• A reform of the Common Agricultural Policy should give developing countries more access to EU markets while at the same time safeguarding the European basis for agricultural production.

  • On the basis of a broad debate about the main orientation of innovation and technological development policies should be considerably strengthened on a European level.

-- To respond to the increasing costs for traditional energy and to contain global warming the EU should act much more pro-actively to promote a new energy regime which is primarily based on renewable (solar) energy sources.

-- To enable the EU to launch relevant initiatives for the above objectives it is necessary to considerably raise the size of the European budget, while at the same time ensuring democratic procedures and transparency. We propose to increase the European budget from its present level of a little more than 1% of European GDP by 0,5 percentage point every year until it reaches about 5% of GDP. At the same time the revenue basis should be reformed to the effect that the main source of the EU budget would be a progressive GDP-related European income tax.

So here is one alternative proposal. Some questions:

  • What do ET'ers think of the general thrust of the document?
  • Of specific proposals?
  • Are there things we have been working on that could supplement this? (I'm thinking of Jerome's work on energy policy for example).
  • How can we better publicize this kind of endeavor to fight back against the free-market fundamentalists?

There is a list of signatories here. Is your favorite economist on the list?

Here are some names on the list:

Nicola Acocella, Italy
Philip Arestis, UK
Dean Baker, USA
Y. S. Brenner, Netherlands
James K. Galbraith, USA
Susan George, France
John Grieve Smith, UK
Robert Guttman, USA
Helen Ginsburg, USA
Bob Jessop, UK
Jonathan Michie, UK
Malcolm Sawyer, UK
Grahame Thompson, UK
Pascal Petit, France
Geoffrey Hodgson, UK

(No, the full list is not dominated by the UK and US, these are just people that I happen to have heard of, probably because they write in English).

(I suppose it is incumbent on me & my shorts to comment.)

There is too much to absorb at one sitting but it looks like the memo could be the basis for the start of a counter-attack to the Neo-Con/Lib agenda.

How successful have the writers been in getting their message out?

She believed in nothing; only her skepticism kept her from being an atheist. -- Jean-Paul Sartre

by ATinNM on Tue Mar 21st, 2006 at 01:14:08 AM EST
As far as I can tell, they haven't had any success at all at getting their message out. I can't find any news items anywhere mentioning them, just a few left-oriented websites do.

I just happened to stumble across their website myself.

by TGeraghty on Tue Mar 21st, 2006 at 02:21:23 AM EST
[ Parent ]
I wonder if they or some of 'they' would be willing to venture into the wonderful world of blogging?  

She believed in nothing; only her skepticism kept her from being an atheist. -- Jean-Paul Sartre
by ATinNM on Tue Mar 21st, 2006 at 12:30:10 PM EST
[ Parent ]
I think the major problem for the common European economy comes mainly from the trade liberalization and the influence of the competition from countries like USA, Japan, and the rise of Chinese industry. Except some sectors like agriculture or car industry the other sectors are prone to suffer losses. Not that I am supportive of full isolationism, which is obviously impossible, but for growth and lower unemployment the common economy should be regarded as still fragile union and be fostered through some protections.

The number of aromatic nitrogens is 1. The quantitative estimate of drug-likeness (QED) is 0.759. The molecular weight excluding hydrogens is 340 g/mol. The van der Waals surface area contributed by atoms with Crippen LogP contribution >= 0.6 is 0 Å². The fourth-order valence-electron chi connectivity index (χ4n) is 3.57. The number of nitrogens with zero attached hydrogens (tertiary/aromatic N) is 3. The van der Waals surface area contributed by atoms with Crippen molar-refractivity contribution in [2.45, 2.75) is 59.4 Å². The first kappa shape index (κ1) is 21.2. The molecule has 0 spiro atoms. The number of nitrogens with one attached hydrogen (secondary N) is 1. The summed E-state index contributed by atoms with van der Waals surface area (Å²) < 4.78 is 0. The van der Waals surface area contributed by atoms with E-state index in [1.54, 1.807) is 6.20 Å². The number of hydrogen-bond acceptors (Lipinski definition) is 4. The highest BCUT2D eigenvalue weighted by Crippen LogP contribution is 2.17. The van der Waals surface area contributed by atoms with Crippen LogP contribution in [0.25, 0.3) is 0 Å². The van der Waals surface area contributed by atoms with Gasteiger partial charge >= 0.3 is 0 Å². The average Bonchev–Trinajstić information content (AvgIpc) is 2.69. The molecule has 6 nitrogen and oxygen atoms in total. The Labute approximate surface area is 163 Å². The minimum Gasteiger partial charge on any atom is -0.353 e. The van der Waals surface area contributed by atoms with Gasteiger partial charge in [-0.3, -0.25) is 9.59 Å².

I'm not ugly,but my beauty is a total creation.Hegel
by Chris on Tue Mar 21st, 2006 at 08:33:34 AM EST
...so I could cut down on work and start participating a little more...

This seems to be one of the so-many call for arms that are increasingly voiced on ET. I'm all for it, even whilee ET is drawing a relative small European crowd. Or perhaps that's an advantage, I can't say how that works in expanding internet communities.

Worthy of a frontpager or intense debate, this one. And definetely something to ponder on during my flight.

by Nomad (Bjinse) on Tue Mar 21st, 2006 at 03:57:15 PM EST
I'm not an economist; are any of the people working on this? For example, is there a mathematical model that supports the proposal for a "reduction of the central interest rate in the Eurozone by 50 basis points to 1,5%?"

One of the difficulties is that there is about 50 years of mathematical economics that presents a complicated but moderately self-consistent model of how economies work, and any proposal for a policy change has to be run against that model--or it will be trashed in the professional economics journals and thus by the political establishment...

You can't just wing this stuff.

by asdf on Tue Mar 21st, 2006 at 08:34:57 PM EST
complicated but moderately self-consistent model

complicated and jury-rigged, but moderately self consistent -- kind of like Ptolemaic solar system mechanics?  can one justify Keplerian mechanics in terms of the Ptolemaic model?

in other words, if a new paradigm is required to remedy the predictive and practical failure of the dominant paradigm, it is unlikely imho that it can be wrapped in the old paradigm tightly enough to keep the old guard happy...  so trying to keep things palatable to the old guard sounds to me prima facie like a recipe for not solving the problem.